Unhappy with the way the music is going? Why not phone the composer?
Recently I’ve been keen to consecrate jarringly humdrum language in choral music. In Toy Story 3 = Awesome! I set Facebook status-updates and in The 9 Cutest Things That Ever Happened, I turned a Buzzfeed article about cute animals into a faux-Anglican chant. When the mundane is recycled into art, it can be elevated to an ironic and oddly contemplative level.
For Ghosts in the Orchestra, commissioned by the Queensland Symphony Orchestra, I decided to have my choir, The Australian Voices, stand playfully among the orchestral musicians, prompting them with sung instructions: “semitone… different… darker… longer… halve the bow pressure”.
The orchestra enthusiastically complies, unrolling the commandments into symphonic gestures. A main chord is established:“enjoy the chord: isn’t it just – wicked!? …remember this chord.”
Recently at The Australian Voices we’ve commissioned several new works that blur the meaning of the word ‘composer’. In We Apologise, for example, Rob Davidson slowed down the recording of Kevin Rudd speaking those two words from the historic parliamentary apology. That five-minute sound was then sung by the ensemble. In my own piece Tra$h Ma$h (the dollar signs in mock reverence for Ke$ha!), I stole tiny grabs of modern pop songs and pasted them together into a deranged mosaic – original keys and tempos intact! Neither work was really “composed” in the familiar sense of “writing music,” but in the etymological sense of “putting together”. Here, in Ghosts – drawing into question the role of the composer – the choir muses upon whether or not it must stick to the notes written by the composer onto the score. Even the orchestra and their conductor is invited to rebel: “The conductor might improvise a gesture and the musicians interpret it spontaneously…”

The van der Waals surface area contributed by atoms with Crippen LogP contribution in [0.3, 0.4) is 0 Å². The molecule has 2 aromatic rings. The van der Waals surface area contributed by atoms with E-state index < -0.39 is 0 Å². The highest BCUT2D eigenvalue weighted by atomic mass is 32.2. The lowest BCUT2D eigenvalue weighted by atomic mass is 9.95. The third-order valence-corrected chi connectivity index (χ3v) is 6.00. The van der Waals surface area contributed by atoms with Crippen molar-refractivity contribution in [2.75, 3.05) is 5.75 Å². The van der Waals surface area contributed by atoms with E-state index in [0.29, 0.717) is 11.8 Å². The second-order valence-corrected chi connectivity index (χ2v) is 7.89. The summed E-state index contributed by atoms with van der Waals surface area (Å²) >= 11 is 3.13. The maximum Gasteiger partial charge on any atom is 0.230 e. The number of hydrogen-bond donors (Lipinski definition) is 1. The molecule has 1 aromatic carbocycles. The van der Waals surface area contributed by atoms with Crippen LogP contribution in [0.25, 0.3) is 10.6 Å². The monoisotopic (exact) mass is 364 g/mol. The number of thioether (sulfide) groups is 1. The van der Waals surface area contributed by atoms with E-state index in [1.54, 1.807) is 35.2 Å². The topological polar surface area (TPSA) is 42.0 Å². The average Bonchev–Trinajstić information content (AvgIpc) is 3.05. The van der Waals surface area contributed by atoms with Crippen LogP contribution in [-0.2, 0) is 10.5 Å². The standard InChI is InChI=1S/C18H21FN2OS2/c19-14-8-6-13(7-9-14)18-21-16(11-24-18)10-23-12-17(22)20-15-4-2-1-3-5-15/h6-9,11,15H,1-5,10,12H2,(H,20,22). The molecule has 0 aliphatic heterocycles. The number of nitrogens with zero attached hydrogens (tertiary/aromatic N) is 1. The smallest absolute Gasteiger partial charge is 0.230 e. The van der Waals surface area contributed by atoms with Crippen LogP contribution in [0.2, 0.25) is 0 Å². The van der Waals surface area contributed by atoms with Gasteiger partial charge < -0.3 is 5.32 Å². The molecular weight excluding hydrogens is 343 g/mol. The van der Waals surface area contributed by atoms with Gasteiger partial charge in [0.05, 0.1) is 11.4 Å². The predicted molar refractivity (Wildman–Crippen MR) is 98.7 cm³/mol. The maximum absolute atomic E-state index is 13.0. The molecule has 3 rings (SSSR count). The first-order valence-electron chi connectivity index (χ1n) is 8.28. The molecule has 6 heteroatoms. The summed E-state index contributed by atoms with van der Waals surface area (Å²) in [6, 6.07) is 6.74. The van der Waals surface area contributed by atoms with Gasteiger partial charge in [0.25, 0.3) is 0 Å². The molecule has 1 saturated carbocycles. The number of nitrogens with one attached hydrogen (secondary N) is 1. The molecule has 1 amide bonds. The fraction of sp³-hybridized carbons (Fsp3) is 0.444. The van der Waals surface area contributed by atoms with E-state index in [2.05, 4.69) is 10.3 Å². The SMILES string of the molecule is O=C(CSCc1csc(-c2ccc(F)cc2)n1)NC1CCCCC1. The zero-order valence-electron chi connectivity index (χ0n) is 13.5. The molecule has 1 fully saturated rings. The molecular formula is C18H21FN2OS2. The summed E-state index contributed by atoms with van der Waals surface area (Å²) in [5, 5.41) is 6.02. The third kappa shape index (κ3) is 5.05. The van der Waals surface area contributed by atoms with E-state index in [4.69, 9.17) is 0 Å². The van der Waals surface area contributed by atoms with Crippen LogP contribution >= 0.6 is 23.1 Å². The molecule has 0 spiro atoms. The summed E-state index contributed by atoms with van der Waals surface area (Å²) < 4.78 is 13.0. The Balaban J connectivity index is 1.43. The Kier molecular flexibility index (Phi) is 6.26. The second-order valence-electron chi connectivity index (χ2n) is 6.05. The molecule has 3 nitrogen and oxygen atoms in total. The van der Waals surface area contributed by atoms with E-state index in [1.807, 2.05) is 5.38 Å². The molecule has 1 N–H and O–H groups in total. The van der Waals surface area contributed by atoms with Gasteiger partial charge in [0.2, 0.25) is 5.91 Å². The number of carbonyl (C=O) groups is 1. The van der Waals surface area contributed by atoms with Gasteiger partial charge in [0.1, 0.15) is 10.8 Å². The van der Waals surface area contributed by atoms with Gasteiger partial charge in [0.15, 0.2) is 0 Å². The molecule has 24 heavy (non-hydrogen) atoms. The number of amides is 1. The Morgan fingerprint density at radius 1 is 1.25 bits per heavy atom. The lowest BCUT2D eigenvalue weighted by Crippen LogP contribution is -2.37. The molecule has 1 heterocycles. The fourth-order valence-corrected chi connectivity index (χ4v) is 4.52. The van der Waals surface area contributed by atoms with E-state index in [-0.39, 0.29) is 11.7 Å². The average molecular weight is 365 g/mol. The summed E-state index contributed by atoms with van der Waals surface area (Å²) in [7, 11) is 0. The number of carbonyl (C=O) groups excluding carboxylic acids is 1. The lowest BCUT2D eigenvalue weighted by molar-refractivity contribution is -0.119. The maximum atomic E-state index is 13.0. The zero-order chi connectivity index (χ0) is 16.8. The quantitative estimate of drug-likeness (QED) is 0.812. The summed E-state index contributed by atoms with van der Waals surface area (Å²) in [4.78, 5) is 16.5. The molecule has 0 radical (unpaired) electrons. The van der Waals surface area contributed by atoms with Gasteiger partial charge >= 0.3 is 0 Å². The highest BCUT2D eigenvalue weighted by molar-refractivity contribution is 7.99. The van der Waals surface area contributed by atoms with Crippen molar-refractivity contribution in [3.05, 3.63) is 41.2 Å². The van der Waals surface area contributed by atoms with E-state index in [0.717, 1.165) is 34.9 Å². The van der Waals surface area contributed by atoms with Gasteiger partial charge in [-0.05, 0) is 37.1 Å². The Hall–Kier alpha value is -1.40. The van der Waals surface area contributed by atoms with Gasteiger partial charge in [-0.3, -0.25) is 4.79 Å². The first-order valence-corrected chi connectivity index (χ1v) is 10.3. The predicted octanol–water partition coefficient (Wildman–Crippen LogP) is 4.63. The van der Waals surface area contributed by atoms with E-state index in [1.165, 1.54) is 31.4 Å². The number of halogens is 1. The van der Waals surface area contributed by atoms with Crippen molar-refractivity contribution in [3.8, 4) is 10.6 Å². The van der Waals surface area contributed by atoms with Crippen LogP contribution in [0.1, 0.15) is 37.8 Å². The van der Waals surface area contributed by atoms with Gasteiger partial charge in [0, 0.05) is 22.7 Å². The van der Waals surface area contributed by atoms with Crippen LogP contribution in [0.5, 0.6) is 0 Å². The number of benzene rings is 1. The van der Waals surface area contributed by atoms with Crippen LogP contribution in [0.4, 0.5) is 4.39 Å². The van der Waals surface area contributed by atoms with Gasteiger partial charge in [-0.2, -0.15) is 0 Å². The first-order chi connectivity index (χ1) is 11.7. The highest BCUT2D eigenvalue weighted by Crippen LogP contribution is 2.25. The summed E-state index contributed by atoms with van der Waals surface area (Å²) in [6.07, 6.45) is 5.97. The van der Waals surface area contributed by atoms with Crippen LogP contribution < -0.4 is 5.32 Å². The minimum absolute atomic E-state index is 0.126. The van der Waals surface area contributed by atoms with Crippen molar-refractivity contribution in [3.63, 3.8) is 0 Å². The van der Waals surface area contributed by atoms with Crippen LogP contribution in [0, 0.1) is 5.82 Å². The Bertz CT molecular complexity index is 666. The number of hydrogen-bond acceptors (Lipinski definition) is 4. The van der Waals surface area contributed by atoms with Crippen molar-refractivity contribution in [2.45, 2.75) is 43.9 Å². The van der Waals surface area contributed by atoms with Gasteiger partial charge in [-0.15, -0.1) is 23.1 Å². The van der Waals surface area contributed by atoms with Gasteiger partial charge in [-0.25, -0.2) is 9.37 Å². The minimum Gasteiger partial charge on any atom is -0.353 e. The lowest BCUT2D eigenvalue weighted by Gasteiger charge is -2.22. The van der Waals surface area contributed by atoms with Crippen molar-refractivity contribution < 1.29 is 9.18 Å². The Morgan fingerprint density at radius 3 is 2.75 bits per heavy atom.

Audience members are encouraged to use their smartphones to “send a message into the future” (that is, by email) to the composer, who apparently was curious to know if they would be enjoying the music: “Bring forth your smartphones! Give me your reaction; Tell me what you make of this … ‘concerto’ … Transmit your comments, questions and complaints to: G–O–R–D–O–N [at] theaustralianvoices (all one word) [dot] com”.
The conversation plays out almost as if the orchestra is “possessed” by a choir. As though they are from different universes, united for a fleeting experience in the concert hall.
WORK Ghosts in the Orchestra
COMPOSER Gordon Hamilton
SCORED FOR Choir and orchestra
COMMISSIONED BY Queensland Symphony Orchestra
PREMIERE QPAC, August 9
PERFORMERS Australian Voices with Queensland Symphony Orchestra